Whenever the New Year arrives, it says to me… “Yippie! I’m leaving behind all the terrible stuff I did last year and beginning a new year with a clean slate.”
For me, a clean slate means New Year’s Resolutions. Do you make them? Perhaps you did at one time, but stopped when you couldn’t stick with them. The key is to make a list according to the SMART method… being Specific, Measurable, Achievable, Reasonable, and Timely.
I used to list things such as “lose weight” and “make more money,” yet know I will be contending with these forever… so I don’t bother to list them. Instead, I work on goals and resolutions, some challenging and some mundane, to develop better habits and make me a better person.
Here are my eight New Year resolutions for 2008:
Say “please” and “thank-you” with every request. This means not only with co-workers, but my spouse, family, and close friends, as well. I should treat the people most important to me as well as strangers.
Be on time for appointments and parties. The primary reason I am ever late is because I do not take enough time to think through and plan for traffic and other situations. When I leave enough time, I am never late.
Wait for the green light at all crosswalks. It amazes me how calm I become when I wait instead of crossing, even when I’m in a hurry. The extra few seconds don’t amount to a hill of beans, compared to losing life or limb, causing other traffic jams, or other disasters.
Twice a week, send someone a card and note by regular mail. Thanks to Send Out Cards, it’s easy to build this habit. To all those I have said, “I’ll be in touch, “ or thought, “I wonder what’s new with so-and-so,” I am now taking action. The responses are well worth the effort—tenfold, at least!
Keep all shared items and areas at home and in the office clean and neat. I admit, I have been known to take a pair of scissors from a drawer and not put them back for my husband or others to use. I am also picking up after myself and cleaning all areas I’ve messed up before leaving the room.
Invite someone to lunch or coffee once a month. There are certain friends, co-workers, distant family members, and other acquaintances I’d like to know better. I will now do it by having lunch or coffee with these individuals, once a month. For folks far away, a telephone call will surely be a welcome surprise.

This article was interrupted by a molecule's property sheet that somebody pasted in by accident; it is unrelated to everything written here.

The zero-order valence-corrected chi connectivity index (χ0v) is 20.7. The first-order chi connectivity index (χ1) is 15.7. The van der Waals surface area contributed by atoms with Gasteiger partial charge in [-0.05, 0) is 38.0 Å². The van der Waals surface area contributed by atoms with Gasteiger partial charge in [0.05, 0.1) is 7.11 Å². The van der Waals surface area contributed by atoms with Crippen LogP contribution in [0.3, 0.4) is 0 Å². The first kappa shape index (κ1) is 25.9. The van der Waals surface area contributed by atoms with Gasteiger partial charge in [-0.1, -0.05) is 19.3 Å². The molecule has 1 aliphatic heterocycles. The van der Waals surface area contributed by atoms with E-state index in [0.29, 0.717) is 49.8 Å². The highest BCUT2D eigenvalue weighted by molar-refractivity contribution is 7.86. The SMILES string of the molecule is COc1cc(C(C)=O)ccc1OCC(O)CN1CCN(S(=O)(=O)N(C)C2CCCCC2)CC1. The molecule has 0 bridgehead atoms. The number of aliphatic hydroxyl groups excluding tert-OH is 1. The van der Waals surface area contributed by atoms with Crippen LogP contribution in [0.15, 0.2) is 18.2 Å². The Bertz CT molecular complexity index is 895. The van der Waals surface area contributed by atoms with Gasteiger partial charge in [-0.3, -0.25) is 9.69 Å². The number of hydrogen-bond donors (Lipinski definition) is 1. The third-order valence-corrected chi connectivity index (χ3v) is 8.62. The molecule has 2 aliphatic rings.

Make a habit of turning off my cell phone and other electronic devices the moment I enter a meeting, restaurant, theater, museum, or other public place.
Not to talk over or interrupt someone while they are speaking. This, I admit, is my worst offense. I get so eager to share information or ask a question, I forget to remain silent until it is my turn to speak.
How about you? Do some of these goals sound familiar and are you willing to make SMART resolutions for 2008? Here are some suggestions on how to achieve results and receive a reward for doing so:
Make a list of six to twelve items, based on displaying better manners, adhering to good etiquette, and generally transforming yourself into being a better person for life. Display this list in a visible place on your desk, on the refrigerator, or wherever you are likely to see it daily.
Send your list to me at Info@AdvancedEtiquette.com as a witness of your firm commitment. We’ll check back in, by the end of 2008, and if you feel you’ve made your goals, I’ll send you a complimentary gift of congratulations!
Do not tackle your entire list at once. It will be unrealistic and impossible to manage, and you will become discouraged. Choose one or two items each month. As the year progresses, you will make these a habit each month, then add more in subsequent months. By December you will have six to twelve new habits ingrained that will enhance your life forever.
Happy Practicing… and Happy New Year!
The Nour Group, Inc. – founded in 2002 by global business advisor, international speaker and best-selling author of Relationship Economics, David Nour – advises global leaders and boards of corporations, associations, and academic forums on disruptive innovations to fuel their growth.